Newspaper article The Christian Science Monitor


Newspaper article The Christian Science Monitor


Article excerpt

Offshore fish farming needs to be reeled in

There is now little doubt that the world's fisheries are in crisis, and many are making the case that farming fish offers the solution to meeting growing seafood consumer demand. As coastal fish farming's impacts become a widespread concern, more interest has focused on the development of offshore aquaculture facilities like the one featured in your Oct. 29 article "Fishing for a solution."

Farming mollusks demonstrates the most promise, as does cultivating primarily vegetarian fish that feed low on the food chain, such as catfish. But most of the fish species being pursued for commercial production in salt water are carnivores, such as salmon, and farmed in net pens. Unfortunately, this type of fish farming exports problems to the surrounding environment, such as discharge of untreated wastes, use of chemicals and antibiotics, displacement of and harmful genetic interactions with wild fish, transfer of parasites and disease, and the use of large amounts of wild fish for feed.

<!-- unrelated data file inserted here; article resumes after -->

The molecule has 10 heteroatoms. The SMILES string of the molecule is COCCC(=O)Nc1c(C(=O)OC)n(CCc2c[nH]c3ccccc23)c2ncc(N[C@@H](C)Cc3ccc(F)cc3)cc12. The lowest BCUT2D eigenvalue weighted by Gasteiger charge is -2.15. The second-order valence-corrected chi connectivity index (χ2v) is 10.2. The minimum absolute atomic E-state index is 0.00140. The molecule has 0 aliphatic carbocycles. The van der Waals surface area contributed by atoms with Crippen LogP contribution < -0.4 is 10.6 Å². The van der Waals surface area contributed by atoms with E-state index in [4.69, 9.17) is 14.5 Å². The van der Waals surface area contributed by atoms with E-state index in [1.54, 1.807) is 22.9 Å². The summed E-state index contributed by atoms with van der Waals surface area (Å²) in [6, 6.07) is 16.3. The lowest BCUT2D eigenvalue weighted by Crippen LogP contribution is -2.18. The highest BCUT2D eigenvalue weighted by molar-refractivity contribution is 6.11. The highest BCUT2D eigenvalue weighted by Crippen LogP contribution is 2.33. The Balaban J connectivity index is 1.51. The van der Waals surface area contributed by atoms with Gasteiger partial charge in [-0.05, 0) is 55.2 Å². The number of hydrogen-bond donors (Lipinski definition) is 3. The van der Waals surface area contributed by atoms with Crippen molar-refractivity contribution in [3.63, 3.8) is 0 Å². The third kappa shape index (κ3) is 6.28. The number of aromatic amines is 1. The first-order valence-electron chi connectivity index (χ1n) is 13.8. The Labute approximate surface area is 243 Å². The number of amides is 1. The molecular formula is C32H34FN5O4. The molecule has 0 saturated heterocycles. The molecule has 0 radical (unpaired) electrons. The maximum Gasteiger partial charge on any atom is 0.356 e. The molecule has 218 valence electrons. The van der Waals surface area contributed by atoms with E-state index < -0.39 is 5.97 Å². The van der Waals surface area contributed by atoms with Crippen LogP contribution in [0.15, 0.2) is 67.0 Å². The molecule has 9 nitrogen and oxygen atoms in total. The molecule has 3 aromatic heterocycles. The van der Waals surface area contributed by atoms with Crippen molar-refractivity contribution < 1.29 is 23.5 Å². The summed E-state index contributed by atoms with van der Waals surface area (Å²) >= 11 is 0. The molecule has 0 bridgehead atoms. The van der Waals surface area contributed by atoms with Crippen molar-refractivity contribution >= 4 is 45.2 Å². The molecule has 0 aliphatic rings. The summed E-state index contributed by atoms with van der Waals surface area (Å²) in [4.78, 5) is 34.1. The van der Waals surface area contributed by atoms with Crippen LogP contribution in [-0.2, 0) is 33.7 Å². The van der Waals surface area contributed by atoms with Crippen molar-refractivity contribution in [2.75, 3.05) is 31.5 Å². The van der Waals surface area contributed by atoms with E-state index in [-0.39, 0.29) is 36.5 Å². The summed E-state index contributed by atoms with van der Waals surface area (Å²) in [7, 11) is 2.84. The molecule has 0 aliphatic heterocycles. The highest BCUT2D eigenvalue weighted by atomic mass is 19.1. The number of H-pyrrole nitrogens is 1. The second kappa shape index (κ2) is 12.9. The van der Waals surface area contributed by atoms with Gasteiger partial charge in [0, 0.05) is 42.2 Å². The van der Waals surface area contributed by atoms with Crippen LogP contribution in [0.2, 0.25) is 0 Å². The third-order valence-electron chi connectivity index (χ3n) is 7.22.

Moving fish farming farther offshore only removes the issues from the public eye and away from scrutiny. Before offshore fish farming progresses, we need to develop strong regulatory frameworks and ensure public participation in decisionmaking regarding private use of the oceans, a public resource entrusted to the government for all.

As a relatively new industry in the US, aquaculture can be steered in a sustainable direction with close attention paid to species and site selection, containment of fish, use of chemicals, and other environmental impacts. Aquaculture is necessary, but it must be conducted in a responsible way. Bill Mott Providence, R.I.SeaWeb Aquaculture Clearinghouse

Manifest Destiny or manifest density?

Regarding your Oct. 29 editorial "Building Homes in Hot Spots": You state "If humans are going to live in tinderbox landscapes, they need to clear out the tinder to survive." The solution is not just in how you build your house, but where. If Americans weren't so driven by Manifest Destiny to eschew sensible urban planning, people would live in high-density centers (i. …

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